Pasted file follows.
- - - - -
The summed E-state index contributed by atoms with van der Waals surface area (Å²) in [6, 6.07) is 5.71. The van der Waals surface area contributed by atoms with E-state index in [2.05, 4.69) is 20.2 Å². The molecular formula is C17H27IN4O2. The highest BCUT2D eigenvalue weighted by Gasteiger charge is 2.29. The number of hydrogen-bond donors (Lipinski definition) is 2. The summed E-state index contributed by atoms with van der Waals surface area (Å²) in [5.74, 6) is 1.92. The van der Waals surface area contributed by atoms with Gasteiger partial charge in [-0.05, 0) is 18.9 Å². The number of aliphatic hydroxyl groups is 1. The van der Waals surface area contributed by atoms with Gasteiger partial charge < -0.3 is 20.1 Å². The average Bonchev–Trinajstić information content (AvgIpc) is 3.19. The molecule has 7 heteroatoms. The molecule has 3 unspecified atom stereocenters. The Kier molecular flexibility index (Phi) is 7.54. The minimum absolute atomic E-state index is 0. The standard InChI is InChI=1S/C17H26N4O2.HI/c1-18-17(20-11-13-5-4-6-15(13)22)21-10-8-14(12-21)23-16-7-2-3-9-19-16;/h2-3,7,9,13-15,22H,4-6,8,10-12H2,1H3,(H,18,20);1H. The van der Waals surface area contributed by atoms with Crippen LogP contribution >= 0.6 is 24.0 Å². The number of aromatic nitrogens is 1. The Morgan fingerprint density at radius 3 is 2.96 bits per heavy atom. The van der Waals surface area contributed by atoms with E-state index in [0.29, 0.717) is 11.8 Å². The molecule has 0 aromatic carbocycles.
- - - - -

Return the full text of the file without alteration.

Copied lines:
The summed E-state index contributed by atoms with van der Waals surface area (Å²) in [6, 6.07) is 5.71. The van der Waals surface area contributed by atoms with E-state index in [2.05, 4.69) is 20.2 Å². The molecular formula is C17H27IN4O2. The highest BCUT2D eigenvalue weighted by Gasteiger charge is 2.29. The number of hydrogen-bond donors (Lipinski definition) is 2. The summed E-state index contributed by atoms with van der Waals surface area (Å²) in [5.74, 6) is 1.92. The van der Waals surface area contributed by atoms with Gasteiger partial charge in [-0.05, 0) is 18.9 Å². The number of aliphatic hydroxyl groups is 1. The van der Waals surface area contributed by atoms with Gasteiger partial charge < -0.3 is 20.1 Å². The average Bonchev–Trinajstić information content (AvgIpc) is 3.19. The molecule has 7 heteroatoms. The molecule has 3 unspecified atom stereocenters. The Kier molecular flexibility index (Phi) is 7.54. The minimum absolute atomic E-state index is 0. The standard InChI is InChI=1S/C17H26N4O2.HI/c1-18-17(20-11-13-5-4-6-15(13)22)21-10-8-14(12-21)23-16-7-2-3-9-19-16;/h2-3,7,9,13-15,22H,4-6,8,10-12H2,1H3,(H,18,20);1H. The van der Waals surface area contributed by atoms with Crippen LogP contribution >= 0.6 is 24.0 Å². The number of aromatic nitrogens is 1. The Morgan fingerprint density at radius 3 is 2.96 bits per heavy atom. The van der Waals surface area contributed by atoms with E-state index in [0.29, 0.717) is 11.8 Å². The molecule has 0 aromatic carbocycles.